hypno-sandwich:

bannableoffense:

astolat:

badscienceshenanigans:

0hcicero:

beautifulchaos-anumcara:

buzzfeed:

adulthoodisokay:

adulthoodisokay:

aimee-b-loved:

bijoux-et-mineraux:

reclusiveandelusive:

tsreckoah:

naughtylittledragon:

nassadii:

tsreckoah:

thepioden:

vulcanology-geology:

mollisaurus:

lizaleigh:

zdravomilla:

brambledboneyards:

xekstrin:

bijoux-et-mineraux:

Polished Malachite Stalactite – Copper Crescent, Congo

*looks around*

Is

Is anyone gonna say it

malachite is a poisonous mineral. please do not fuck the malachite stalactite

@lizaleigh do you know any rock people that can confirm/deny because I am very curious and really don’t feel like getting into a conversation with my geophysicist brother that MAY somehow get back to the fact I saw a malachite that looked like a weird dildo.

…sadly, I am not on good enough terms with any of our partner geologists to just attach this to an email with the subject line: “EXPLAIN.”

Although I think @mollisaurus is a mineral person. Thoughts?

oh geeze, i’m kinda rusty on minerals but malachite is just copper carbonate and is really common in both antique and modern jewelry so i think like if you were really gun-ho about it you could go ahead and put it wherever you want?

It’s really only a problem if you’re polishing or cutting it. The particles would be bad to breathe. It’s rather porous too, so I would worry about bacteria growing. Well, being literal anyway… Better to leave the poor thing alone. ._.

I mean it kinda depends on where you stick it because malachite does not like acidic environments very much and the malachite will degrade and also might dye your bits blue-green as the copper dissolves out.

So use a condom when fucking rocks is the takeaway here.

Oh my god guys it’s poisonous

It is super poisonous

There is a reason we do not use it in make up any more

Not even with a condom, do not fuck the rock

Try this one instead. 

malachite literally explodes in water does it not?

I… no… I think you’re thinking of pure sodium?

Malachite is however water soluble, which really just means it will poison you quicker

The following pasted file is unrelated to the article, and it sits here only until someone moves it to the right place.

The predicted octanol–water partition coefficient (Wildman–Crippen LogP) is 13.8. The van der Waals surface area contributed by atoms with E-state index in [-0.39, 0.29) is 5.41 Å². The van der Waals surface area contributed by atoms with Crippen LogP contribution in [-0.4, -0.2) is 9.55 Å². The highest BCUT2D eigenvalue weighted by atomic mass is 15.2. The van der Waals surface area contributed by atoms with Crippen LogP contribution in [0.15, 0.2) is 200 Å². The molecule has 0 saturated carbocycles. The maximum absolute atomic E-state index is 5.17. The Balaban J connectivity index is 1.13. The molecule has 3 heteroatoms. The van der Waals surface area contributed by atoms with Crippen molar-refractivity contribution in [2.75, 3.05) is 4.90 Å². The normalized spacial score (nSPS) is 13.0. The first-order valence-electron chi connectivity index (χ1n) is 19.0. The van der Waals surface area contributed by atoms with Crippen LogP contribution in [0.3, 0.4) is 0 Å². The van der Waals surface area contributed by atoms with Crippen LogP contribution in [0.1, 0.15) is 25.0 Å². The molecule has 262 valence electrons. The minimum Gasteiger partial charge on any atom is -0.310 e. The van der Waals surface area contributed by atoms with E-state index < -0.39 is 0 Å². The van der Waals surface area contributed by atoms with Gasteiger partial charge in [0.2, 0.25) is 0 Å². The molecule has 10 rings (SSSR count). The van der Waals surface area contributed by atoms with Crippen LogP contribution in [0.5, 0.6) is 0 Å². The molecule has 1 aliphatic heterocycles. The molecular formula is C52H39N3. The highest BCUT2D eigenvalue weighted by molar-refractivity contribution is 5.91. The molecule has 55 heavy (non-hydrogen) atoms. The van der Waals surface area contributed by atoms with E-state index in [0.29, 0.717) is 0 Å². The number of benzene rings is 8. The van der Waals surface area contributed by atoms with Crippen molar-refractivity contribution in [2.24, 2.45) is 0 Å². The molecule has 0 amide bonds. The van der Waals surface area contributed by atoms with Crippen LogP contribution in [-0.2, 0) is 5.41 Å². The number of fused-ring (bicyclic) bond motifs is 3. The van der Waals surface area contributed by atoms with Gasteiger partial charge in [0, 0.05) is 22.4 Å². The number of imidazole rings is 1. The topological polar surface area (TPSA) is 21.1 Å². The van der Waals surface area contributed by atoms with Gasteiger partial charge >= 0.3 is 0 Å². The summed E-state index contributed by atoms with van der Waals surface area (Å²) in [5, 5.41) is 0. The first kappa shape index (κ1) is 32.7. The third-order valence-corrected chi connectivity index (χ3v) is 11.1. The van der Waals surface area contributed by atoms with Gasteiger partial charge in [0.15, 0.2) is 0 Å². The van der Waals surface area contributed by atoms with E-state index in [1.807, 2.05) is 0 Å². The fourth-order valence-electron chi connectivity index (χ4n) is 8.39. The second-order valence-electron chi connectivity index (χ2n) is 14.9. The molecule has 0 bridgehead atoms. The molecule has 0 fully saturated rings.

This is both hilarious and cool as fuck because you’re getting all this information on minerals and rocks. You’re also watching people argue over wether or not you can fuck this rock

I go on hiatus for a week and come back to find tumblr molesting my post, but hey, at least we all learned something so yay tumblr, you just keep on  being you.

I’m still not sure if I can fuck this rock.

I’m looking into it.

image

UPDATE:

image

Today in “I’m so sorry, coworkers, it’s for Tumblr,” I brought this post to the attention the science reporters at BuzzFeed. Dan Vergano did a some research and weighed in on the question “Can you use malachite as a dildo or is it toxic?”

The answer is “It’s probably fine, just wash it first and maybe use a bunch of lube.”

Oh man this got so much better than the last time I saw this post

This is my favourite. Science side of tumblr: asking the REAL questions

*biologist crashes through the underbrush*

Ok so here’s the thing though

Malachite is not poisonous to YOU. BUT fucking this stalactite will probably wreck your vaginal flora and leave you with a gruesome infection within a couple days.

Want details? SO GLAD YOU ASKED, ‘CAUSE HERE THEY ARE.

• Malachite is not copper oxide. It’s Cu2CO3(OH)2. Like most carbonates it’s water soluble– that’s how it became a stalactite in the first place! And technically any given chunk of “malachite” isn’t just malachite– it’s a mix of various copper carbonates & oxides. This will become important later.